Chlorine is a powerful oxidising agent. It normally occurs as a gas but can be liquefied under pressure at ambient temperature. As a dry gas it does not tend to be aggressive towards stainless steel, but as either a damp gas or dissolved in water it can be a corrosion hazard.
Chlorine readily forms chlorides when in contact with gases such as methane, hydrogen sulphide and ammonia. Hydrochloric acid HCl can also be formed by these reactions.
Chlorine dissolves readily in water forming hydrochloric and hypochlorous (HOCl) acids, which is very corrosive mixture.
Chlorine can also assist in the oxidation of dissolved gasses, such as sulphur dioxide (SO2), forming sulphuric andhydrochloric acid in water. It is these oxidising properties that make chlorine an aggressive component in waters.
Corrosion resistance of stainless steel
Chlorine in contact with water and as a dissolved gas, sometimes found in water treatment applications, is potentially aggressive to stainless steel.
Localised crevice & pitting corrosion attack is a hazard in water and stress corrosion cracking (SCC) can be an additional hazard in damp chlorine gas, if the temperature is high enough.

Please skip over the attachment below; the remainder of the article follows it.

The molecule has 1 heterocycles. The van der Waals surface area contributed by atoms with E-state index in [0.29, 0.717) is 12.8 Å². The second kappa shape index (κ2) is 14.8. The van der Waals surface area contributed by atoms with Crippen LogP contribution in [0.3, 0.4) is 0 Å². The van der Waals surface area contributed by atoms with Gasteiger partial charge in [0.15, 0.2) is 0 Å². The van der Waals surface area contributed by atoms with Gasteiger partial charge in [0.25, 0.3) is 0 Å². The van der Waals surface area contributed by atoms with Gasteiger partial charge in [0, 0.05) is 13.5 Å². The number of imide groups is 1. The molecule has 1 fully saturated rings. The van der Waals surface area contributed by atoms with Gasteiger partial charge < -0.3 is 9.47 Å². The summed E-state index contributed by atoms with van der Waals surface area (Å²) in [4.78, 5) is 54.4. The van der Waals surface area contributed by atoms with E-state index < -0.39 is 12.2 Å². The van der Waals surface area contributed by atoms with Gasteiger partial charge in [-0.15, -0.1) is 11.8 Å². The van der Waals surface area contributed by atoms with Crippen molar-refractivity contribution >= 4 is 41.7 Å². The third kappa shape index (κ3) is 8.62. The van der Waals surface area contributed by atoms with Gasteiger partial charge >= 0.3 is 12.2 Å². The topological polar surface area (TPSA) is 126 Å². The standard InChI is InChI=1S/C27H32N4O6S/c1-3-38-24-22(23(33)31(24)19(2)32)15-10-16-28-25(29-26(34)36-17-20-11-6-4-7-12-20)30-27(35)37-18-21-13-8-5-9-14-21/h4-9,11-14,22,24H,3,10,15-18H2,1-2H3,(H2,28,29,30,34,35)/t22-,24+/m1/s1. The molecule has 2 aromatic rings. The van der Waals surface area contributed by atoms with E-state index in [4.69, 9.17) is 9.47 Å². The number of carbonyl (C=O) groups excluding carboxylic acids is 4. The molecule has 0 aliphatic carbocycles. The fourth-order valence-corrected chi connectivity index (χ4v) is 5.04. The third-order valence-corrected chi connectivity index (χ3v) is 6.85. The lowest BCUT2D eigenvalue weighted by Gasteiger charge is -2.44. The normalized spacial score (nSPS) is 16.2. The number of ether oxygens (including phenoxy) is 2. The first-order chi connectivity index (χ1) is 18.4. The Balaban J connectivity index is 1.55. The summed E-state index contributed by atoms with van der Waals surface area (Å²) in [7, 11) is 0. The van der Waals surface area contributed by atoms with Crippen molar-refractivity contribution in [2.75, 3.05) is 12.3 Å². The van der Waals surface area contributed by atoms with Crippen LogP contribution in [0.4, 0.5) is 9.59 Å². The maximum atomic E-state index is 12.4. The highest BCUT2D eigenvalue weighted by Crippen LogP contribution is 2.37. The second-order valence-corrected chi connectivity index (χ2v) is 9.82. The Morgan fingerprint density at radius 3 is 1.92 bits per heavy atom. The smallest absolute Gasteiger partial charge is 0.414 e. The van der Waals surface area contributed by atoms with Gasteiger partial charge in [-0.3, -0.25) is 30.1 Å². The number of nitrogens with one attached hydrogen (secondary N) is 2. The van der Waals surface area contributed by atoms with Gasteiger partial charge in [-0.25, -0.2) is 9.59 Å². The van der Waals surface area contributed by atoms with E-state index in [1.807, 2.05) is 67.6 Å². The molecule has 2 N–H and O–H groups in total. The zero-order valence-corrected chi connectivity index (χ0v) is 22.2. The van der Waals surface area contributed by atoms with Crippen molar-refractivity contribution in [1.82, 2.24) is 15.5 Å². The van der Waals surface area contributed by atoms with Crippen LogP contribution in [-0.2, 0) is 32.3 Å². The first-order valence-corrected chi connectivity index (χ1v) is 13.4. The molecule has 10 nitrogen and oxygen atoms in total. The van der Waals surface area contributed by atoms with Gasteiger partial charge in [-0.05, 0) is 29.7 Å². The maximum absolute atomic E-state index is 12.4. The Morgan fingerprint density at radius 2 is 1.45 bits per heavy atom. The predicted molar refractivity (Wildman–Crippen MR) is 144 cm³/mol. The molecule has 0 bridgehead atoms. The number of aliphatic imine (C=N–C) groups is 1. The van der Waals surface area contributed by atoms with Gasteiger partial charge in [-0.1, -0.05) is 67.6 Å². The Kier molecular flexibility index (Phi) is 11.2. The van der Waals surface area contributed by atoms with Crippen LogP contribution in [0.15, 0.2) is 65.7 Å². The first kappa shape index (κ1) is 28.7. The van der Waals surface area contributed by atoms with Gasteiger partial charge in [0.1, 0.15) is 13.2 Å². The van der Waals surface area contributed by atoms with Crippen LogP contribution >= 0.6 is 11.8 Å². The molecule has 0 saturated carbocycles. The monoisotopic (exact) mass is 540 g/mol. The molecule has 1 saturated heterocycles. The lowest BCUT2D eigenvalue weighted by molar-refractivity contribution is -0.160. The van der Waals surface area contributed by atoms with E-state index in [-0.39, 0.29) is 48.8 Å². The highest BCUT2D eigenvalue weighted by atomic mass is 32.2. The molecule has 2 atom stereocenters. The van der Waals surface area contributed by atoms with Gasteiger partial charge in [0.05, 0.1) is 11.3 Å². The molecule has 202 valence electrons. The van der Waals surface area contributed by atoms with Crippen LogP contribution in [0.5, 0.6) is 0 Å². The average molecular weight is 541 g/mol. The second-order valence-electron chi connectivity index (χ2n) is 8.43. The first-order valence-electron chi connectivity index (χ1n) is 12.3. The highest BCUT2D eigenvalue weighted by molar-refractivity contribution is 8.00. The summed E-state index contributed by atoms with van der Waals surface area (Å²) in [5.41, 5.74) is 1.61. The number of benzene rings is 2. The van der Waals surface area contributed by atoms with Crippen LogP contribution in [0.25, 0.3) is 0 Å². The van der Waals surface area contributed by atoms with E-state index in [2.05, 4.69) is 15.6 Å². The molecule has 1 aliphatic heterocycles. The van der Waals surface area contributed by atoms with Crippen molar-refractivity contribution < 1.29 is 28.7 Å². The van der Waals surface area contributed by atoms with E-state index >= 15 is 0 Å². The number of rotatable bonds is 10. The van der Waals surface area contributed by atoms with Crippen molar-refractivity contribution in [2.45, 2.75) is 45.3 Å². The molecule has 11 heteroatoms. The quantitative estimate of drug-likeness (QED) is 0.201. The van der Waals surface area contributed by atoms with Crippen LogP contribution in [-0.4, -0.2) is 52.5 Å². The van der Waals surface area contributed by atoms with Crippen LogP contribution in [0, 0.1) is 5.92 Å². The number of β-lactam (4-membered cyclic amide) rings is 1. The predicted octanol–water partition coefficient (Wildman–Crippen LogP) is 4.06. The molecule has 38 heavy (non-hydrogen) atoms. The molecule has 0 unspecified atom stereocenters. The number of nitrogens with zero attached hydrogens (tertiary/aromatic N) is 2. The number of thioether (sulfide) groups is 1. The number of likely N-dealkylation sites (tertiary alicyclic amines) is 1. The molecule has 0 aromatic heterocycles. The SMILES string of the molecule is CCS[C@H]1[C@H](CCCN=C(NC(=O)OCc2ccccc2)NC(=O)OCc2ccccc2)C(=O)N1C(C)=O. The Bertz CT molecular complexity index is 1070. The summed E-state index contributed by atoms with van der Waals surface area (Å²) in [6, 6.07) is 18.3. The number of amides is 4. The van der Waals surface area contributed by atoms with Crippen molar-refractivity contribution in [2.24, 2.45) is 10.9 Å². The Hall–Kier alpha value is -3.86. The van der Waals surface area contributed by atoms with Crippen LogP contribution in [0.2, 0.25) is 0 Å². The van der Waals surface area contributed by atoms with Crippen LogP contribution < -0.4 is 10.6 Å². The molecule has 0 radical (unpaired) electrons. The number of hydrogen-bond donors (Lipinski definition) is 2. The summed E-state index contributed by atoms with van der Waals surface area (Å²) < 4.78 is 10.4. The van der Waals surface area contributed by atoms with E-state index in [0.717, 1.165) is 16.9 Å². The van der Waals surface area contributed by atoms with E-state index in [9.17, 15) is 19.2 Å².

Condensates formed over chlorinated water in storage tanks have been known to result in staining or pitting to stainless steels. Improvements to ventilation in such situations should help reduce the risk of attack.
Chlorine as a sterlizing or sanitising agent
When using chlorine as a sterilizer or sanitiser in contact with type 316 stainless steel items, a maximum of 15-20 ppm (mg/lt) ‘free’ chlorine is suggested, for maximum times of 24 hours, followed by a thorough chlorine free water flush. As with any additions, thorough dilution around the injection point is important to avoid localised ‘over-concentration’ problems.
Residual chlorine levels in waters of 2ppm maximum for 304 stainless steel and 5ppm for 316 stainless steel types should not normally be considered a crevice corrosion hazard.
Chlorine dioxide as a sanitiser in contact with stainless steel
Chlorine dioxide (ClO2), occurs naturally as a gas, but is normally dissolved in water, as the gas is highly explosive. Although a powerful oxidiser, unlike chlorine it does not breakdown to release chlorides. The chlorine and oxygen work together tending to form chlorites in the oxidation process. Although the chlorite can break down to form chlorides, it is a weaker oxidising agent than the chlorine dioxide and so can be expected to be less of a hazard to stainless steel when used as a water sanitiser.
Source: Zhejiang Yaang Pipe Industry Co., Limited (www.yaang.com)